Cliff

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PS just checked a .lss from a WinAVR20070525 build and the entry to main() is now:

  86:	0e 94 49 00 	call	0x92	; 0x92 
8a: 0c 94 52 00 jmp 0xa4 ; 0xa4 <_exit>

and _exit is:

000000a4 <_exit>:
  a4:	ff cf       	rjmp	.-2      	; 0xa4 <_exit>

So the catch all while(1) *IS* back. :)

(actually I was browsing the top of the avr-libc CVS the other day and I think I spotted that this change was actually done by our very own Jörg)

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So if I understand correctly, it will stick in the ‘exit’ loop, and only leave it if there’s some kind of interrupt? Also it looks like the program will never reenter the main loop (at least if there are no weird jump’s in one off the ISR’s)?

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Exactly, the main function will be called (it is a normal function in the latest WinAVR release, and can be called as such) and upon return an infinite loop will be entered. Main will never re-enter until the AVR resets.

- Dean :twisted:

Make Atmel Studio better with my free extensions. Open source and feedback welcome!

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Note that you are free to implement exit() the way you want. ;-) The
librarie's exit() is only taken if you don't supply your own.

The current behaviour is compliant with the C standard requirements,
albeit the patch from Björn Haase (that makes main() a normal
function, it came bundled with his ATmega256x patch so we initially
didn't notice) has been debated in the past as it causes additional
overhead. So if you don't want to have the additional overhead, the
suggestion is to use

int main(void) __attribute__((naked,noreturn));
int
main(void)
{
  /* ... */
  for (;;) {
    /* ... */
  }
}

Note that this causes a warning about a noreturn function returning,
ignore that by now. A better approach has been discussed but not yet
implemented. In effect, it will be an attribute combining naked and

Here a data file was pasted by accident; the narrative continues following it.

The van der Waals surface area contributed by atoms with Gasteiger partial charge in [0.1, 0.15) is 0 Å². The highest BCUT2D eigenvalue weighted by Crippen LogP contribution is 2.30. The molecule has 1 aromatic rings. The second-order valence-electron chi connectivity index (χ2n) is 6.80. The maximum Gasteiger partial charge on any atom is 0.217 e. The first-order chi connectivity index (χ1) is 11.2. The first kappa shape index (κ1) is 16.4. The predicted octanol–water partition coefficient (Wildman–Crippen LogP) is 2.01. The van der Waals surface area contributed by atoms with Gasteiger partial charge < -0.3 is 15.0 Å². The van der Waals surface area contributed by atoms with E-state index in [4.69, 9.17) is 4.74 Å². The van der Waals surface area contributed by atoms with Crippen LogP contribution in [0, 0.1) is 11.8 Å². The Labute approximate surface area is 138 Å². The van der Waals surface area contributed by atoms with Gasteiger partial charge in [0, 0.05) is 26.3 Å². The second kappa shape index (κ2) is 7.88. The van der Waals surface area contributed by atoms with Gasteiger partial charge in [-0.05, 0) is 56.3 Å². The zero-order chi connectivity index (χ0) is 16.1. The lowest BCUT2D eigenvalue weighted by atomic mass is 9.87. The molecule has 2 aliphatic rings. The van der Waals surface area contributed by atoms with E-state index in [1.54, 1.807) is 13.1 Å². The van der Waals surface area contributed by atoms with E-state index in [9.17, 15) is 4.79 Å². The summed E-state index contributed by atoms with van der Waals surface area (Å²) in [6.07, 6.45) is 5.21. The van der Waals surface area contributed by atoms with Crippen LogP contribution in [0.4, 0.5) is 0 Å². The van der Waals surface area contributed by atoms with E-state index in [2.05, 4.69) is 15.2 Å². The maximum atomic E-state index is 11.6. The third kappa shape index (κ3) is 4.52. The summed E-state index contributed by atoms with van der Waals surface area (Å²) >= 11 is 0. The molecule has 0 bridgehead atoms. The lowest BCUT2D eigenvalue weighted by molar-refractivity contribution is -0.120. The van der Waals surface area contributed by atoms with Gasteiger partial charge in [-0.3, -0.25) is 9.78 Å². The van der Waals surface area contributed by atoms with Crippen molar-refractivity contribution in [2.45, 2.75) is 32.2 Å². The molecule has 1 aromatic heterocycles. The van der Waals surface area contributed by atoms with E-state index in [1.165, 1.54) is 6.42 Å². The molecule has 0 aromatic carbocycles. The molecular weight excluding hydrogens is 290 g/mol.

noreturn, yet still allowing for a return value to be passed to
exit(). This is comparable to IAR's "__c_task" declarator.

Jörg Wunsch

Please don't send me PMs, use email if you want to approach me personally.

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Do not understand completely the meaning of all this (did not search for that ATmega256x topic yet), but does it have something to do with RTOS’s?

Another question, I saw in some program’s (from Atmel) another end program instruction; RETURN 0, what does this implement?

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fleemy,

It's got nothing to do with RTOS's!

But the "return 0" is kind of the whole point of this thread. The C standard mandates that main() should have an int return value. On Windows/Linux/etc. this makes sense because the main() programs you write DO hopefully finish at some point and when they do they might want to return a value to the operating system to say how things worked out. But that model doesn't make much sense in an embedded 8 bit microcontroller - nothing "launches" the AVR program and there's nothing for it to "return" to. yet, for compliance, main is given the "int main(void)" prototype. And because it's got a return value you are likely to get a warning from the compiler if you don't include a "return N;" as the last line of the program but the key thing is to ensure that you never actually get as far as that line because if you hit it and main() returns the big question is "to where?".